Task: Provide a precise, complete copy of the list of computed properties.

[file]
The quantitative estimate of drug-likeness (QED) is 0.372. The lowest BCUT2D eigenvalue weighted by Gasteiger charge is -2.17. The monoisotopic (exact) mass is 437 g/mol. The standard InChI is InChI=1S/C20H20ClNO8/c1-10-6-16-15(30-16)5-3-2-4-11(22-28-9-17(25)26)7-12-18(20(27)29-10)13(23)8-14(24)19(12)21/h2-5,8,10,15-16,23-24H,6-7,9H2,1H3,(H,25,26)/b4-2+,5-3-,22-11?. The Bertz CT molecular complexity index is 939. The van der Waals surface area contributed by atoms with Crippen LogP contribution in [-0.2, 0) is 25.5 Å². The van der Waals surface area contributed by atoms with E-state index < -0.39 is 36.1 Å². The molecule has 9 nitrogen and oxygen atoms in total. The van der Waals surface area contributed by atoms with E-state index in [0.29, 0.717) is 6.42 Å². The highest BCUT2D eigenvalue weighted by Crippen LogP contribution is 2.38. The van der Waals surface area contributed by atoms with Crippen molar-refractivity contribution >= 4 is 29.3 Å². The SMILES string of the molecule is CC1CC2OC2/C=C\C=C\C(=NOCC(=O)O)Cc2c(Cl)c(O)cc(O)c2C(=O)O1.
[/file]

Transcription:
The quantitative estimate of drug-likeness (QED) is 0.372. The lowest BCUT2D eigenvalue weighted by Gasteiger charge is -2.17. The monoisotopic (exact) mass is 437 g/mol. The standard InChI is InChI=1S/C20H20ClNO8/c1-10-6-16-15(30-16)5-3-2-4-11(22-28-9-17(25)26)7-12-18(20(27)29-10)13(23)8-14(24)19(12)21/h2-5,8,10,15-16,23-24H,6-7,9H2,1H3,(H,25,26)/b4-2+,5-3-,22-11?. The Bertz CT molecular complexity index is 939. The van der Waals surface area contributed by atoms with Crippen LogP contribution in [-0.2, 0) is 25.5 Å². The van der Waals surface area contributed by atoms with E-state index < -0.39 is 36.1 Å². The molecule has 9 nitrogen and oxygen atoms in total. The van der Waals surface area contributed by atoms with E-state index in [0.29, 0.717) is 6.42 Å². The highest BCUT2D eigenvalue weighted by Crippen LogP contribution is 2.38. The van der Waals surface area contributed by atoms with Crippen molar-refractivity contribution >= 4 is 29.3 Å². The SMILES string of the molecule is CC1CC2OC2/C=C\C=C\C(=NOCC(=O)O)Cc2c(Cl)c(O)cc(O)c2C(=O)O1.